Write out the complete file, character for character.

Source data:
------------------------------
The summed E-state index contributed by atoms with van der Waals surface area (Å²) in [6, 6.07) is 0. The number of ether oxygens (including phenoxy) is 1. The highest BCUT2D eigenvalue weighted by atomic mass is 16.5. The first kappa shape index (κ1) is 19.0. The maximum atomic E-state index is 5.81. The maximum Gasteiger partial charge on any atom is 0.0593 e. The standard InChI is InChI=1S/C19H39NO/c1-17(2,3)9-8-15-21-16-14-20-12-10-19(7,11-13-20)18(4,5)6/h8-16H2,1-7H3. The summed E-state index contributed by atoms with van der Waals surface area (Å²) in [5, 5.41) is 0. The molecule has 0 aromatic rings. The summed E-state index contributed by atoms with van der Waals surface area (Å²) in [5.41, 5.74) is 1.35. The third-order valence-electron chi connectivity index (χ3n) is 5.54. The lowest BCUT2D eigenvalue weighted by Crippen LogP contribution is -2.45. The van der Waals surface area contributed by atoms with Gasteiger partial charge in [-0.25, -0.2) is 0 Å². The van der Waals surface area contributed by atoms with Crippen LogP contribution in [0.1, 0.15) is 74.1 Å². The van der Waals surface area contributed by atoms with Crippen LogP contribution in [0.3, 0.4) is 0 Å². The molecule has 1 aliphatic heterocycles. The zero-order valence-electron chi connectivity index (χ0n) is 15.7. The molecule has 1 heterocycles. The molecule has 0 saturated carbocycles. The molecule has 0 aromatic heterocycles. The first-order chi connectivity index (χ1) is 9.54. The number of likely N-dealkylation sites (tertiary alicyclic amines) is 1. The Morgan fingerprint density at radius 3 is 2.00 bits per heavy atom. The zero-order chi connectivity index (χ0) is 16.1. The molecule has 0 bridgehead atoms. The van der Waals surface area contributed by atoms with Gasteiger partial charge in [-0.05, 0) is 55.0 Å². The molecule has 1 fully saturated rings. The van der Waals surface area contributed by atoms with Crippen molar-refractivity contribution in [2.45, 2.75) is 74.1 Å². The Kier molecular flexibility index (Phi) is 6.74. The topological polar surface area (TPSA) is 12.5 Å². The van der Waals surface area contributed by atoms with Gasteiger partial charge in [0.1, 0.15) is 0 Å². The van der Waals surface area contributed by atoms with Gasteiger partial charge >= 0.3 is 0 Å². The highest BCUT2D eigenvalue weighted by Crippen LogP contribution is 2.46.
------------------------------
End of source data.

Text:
The summed E-state index contributed by atoms with van der Waals surface area (Å²) in [6, 6.07) is 0. The number of ether oxygens (including phenoxy) is 1. The highest BCUT2D eigenvalue weighted by atomic mass is 16.5. The first kappa shape index (κ1) is 19.0. The maximum atomic E-state index is 5.81. The maximum Gasteiger partial charge on any atom is 0.0593 e. The standard InChI is InChI=1S/C19H39NO/c1-17(2,3)9-8-15-21-16-14-20-12-10-19(7,11-13-20)18(4,5)6/h8-16H2,1-7H3. The summed E-state index contributed by atoms with van der Waals surface area (Å²) in [5, 5.41) is 0. The molecule has 0 aromatic rings. The summed E-state index contributed by atoms with van der Waals surface area (Å²) in [5.41, 5.74) is 1.35. The third-order valence-electron chi connectivity index (χ3n) is 5.54. The lowest BCUT2D eigenvalue weighted by Crippen LogP contribution is -2.45. The van der Waals surface area contributed by atoms with Gasteiger partial charge in [-0.25, -0.2) is 0 Å². The van der Waals surface area contributed by atoms with Crippen LogP contribution in [0.1, 0.15) is 74.1 Å². The van der Waals surface area contributed by atoms with Crippen LogP contribution in [0.3, 0.4) is 0 Å². The molecule has 1 aliphatic heterocycles. The zero-order valence-electron chi connectivity index (χ0n) is 15.7. The molecule has 1 heterocycles. The molecule has 0 saturated carbocycles. The molecule has 0 aromatic heterocycles. The first-order chi connectivity index (χ1) is 9.54. The number of likely N-dealkylation sites (tertiary alicyclic amines) is 1. The Morgan fingerprint density at radius 3 is 2.00 bits per heavy atom. The zero-order chi connectivity index (χ0) is 16.1. The molecule has 0 bridgehead atoms. The van der Waals surface area contributed by atoms with Gasteiger partial charge in [-0.05, 0) is 55.0 Å². The molecule has 1 fully saturated rings. The van der Waals surface area contributed by atoms with Crippen molar-refractivity contribution in [2.45, 2.75) is 74.1 Å². The Kier molecular flexibility index (Phi) is 6.74. The topological polar surface area (TPSA) is 12.5 Å². The van der Waals surface area contributed by atoms with Gasteiger partial charge in [0.1, 0.15) is 0 Å². The van der Waals surface area contributed by atoms with Gasteiger partial charge >= 0.3 is 0 Å². The highest BCUT2D eigenvalue weighted by Crippen LogP contribution is 2.46.